Calvin Trillin once wrote that anyone who doesn't think the best hamburger in the world is in his own hometown is a sissy. Well, I'm no sissy. Then again, I'm from LA, the Burger Capital of the Universe. When I was growing up there in the 1970s, we had places like In-N-Out, back when its outlets were few, and Fatburger—the original stand on Western Avenue which made the juiciest, messiest, most delicious burgers imaginable. We had the Apple Pan, the funky little place on Pico, still there and still great, where the patty is thin and the burger comes with a relish-y ketchup or hickory sauce and a crisp wad of lettuce. We had Bob's Big Boy and Hamburger Hamlet and Pie 'N Burger in Pasadena. McDonald's started in Southern California; so did the burger chains Carl's Jr. and Jack in the Box.
Which was my favorite? They all were. And are. When it comes to hamburgers, I'm like one of those men who love women, every kind of woman: plump ones, thin ones, plain ones, fancy ones. And I love every kind of burger: thick, juicy patties that come off backyard grills and go onto supermarket buns; the broiled sandwiches you eat from a red plastic basket at a burger joint; gourmet burgers, like the one made with ground dry-aged rib eye, skirt steak, short rib, and brisket at Minetta Tavern in New York City; or just the kind you make at home on a Wednesday night, griddled in a cast-iron pan and loaded up with whatever toppings feel right at the time—creamy blue cheese melted atop caramelized onions, say, or slices of avocado and bacon and juicy red tomatoes, or maybe just bread-and-butter pickles and american cheese.
You want one, don't you? I know, because unless you're a vegetarian, the chances are good that you're mad for burgers too. We all are, even our commander in chief. The first time Barack Obama flew on Air Force One, what did he order for lunch? A steak and a caesar salad? A sushi platter? A turkey sandwich? No. A cheeseburger.
Whence all this passion? I've always thought it has to do with the fact that burgers are a sort of comfort food "plus". They're not like macaroni and cheese, which is wonderful in its way but kind of a one-note pleasure. A hamburger is a complex food, possessed of all kinds of flavors and textures and temperatures. It's the synergy of the thing: the bun, soft or firm, brushed with butter and grilled; the cool, crisp lettuce; and that seared, juicy ground beef. You take one bite, and it all comes together. It sings.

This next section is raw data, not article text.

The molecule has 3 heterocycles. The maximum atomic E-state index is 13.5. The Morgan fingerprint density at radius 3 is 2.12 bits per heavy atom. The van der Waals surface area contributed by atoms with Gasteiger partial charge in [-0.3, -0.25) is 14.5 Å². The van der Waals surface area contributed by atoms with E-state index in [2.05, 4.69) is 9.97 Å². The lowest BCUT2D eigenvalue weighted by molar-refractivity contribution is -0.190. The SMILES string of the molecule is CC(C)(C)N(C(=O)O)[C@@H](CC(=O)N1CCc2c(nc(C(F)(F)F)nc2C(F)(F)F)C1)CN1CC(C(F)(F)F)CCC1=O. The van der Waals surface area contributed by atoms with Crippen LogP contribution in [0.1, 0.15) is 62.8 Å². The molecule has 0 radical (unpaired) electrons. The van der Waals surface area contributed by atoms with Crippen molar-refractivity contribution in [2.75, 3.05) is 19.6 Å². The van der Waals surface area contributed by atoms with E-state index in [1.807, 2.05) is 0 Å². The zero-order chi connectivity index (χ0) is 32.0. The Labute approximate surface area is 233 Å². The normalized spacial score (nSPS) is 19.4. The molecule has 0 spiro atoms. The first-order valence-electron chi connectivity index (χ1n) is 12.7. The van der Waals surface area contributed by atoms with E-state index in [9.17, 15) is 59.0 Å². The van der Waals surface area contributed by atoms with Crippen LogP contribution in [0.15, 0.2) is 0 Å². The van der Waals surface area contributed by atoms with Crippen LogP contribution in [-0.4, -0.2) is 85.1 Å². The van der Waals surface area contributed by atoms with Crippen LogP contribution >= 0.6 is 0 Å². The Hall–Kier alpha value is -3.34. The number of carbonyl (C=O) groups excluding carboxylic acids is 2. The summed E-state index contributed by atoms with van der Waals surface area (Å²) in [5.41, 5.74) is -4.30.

The inherent subtleties of this food never cease to intrigue home cooks and chefs. Recently, a former wine bar owner named Adam Fleischman opened a place called Umami Burger in my hometown. What, I asked him, does umami—the so-called fifth taste, whose name means savory or meaty in Japanese—have to do with burgers? Fleischman said that he believes we are drawn to hamburgers because they have an innate umami character. He explained that umami foods—like beef, tomatoes, mushrooms, aged cheeses, and foods that are fermented or cured, such as miso and fish sauce—are rich in certain amino acids and ribonucleotides that both create and satisfy a deep craving. They make your mouth water and leave you with a rich, contented feeling inside. And because hamburgers tend to possess so many umami flavors bundled together—particularly in the case of the eponymous burger at Umami Burger, which features such toppings as oven-dried tomatoes and nutty-tasting parmesan crisps—they are objects of the most intense desire.
Burgers have been an American obsession practically since beef first found its way onto a soft bun, though nailing down exactly when that happened is probably impossible. Historians like to point variously to the Tatars, that ancient Central Asian people who liked to eat minced raw beef, and the hamburg steak, a workingman's meal of chopped beef sold from lunch carts in the late 19th century. But who actually created the first hamburger sandwich? Who knows? It wasn't Charlie Nagreen in 1885 in Seymour, Wisconsin, though he is often credited with serving a meatball between two slices of bread. It wasn't Fletcher Davis, a Texan, who supposedly sold a ground-beef sandwich at the 1904 world's fair in St. Louis. And it wasn't a cook who served steak on toast at Louis' Lunch, the long-lived restaurant in New Haven, Connecticut, in 1890. These candidates for creator of burger zero actually made protoburgers, served on bread, not buns. The first documented instance of a hamburger on an actual bun can be traced to Walter Anderson, who started serving beef patties on bread made for the purpose at his White Castle restaurant in Wichita, Kansas, in 1921.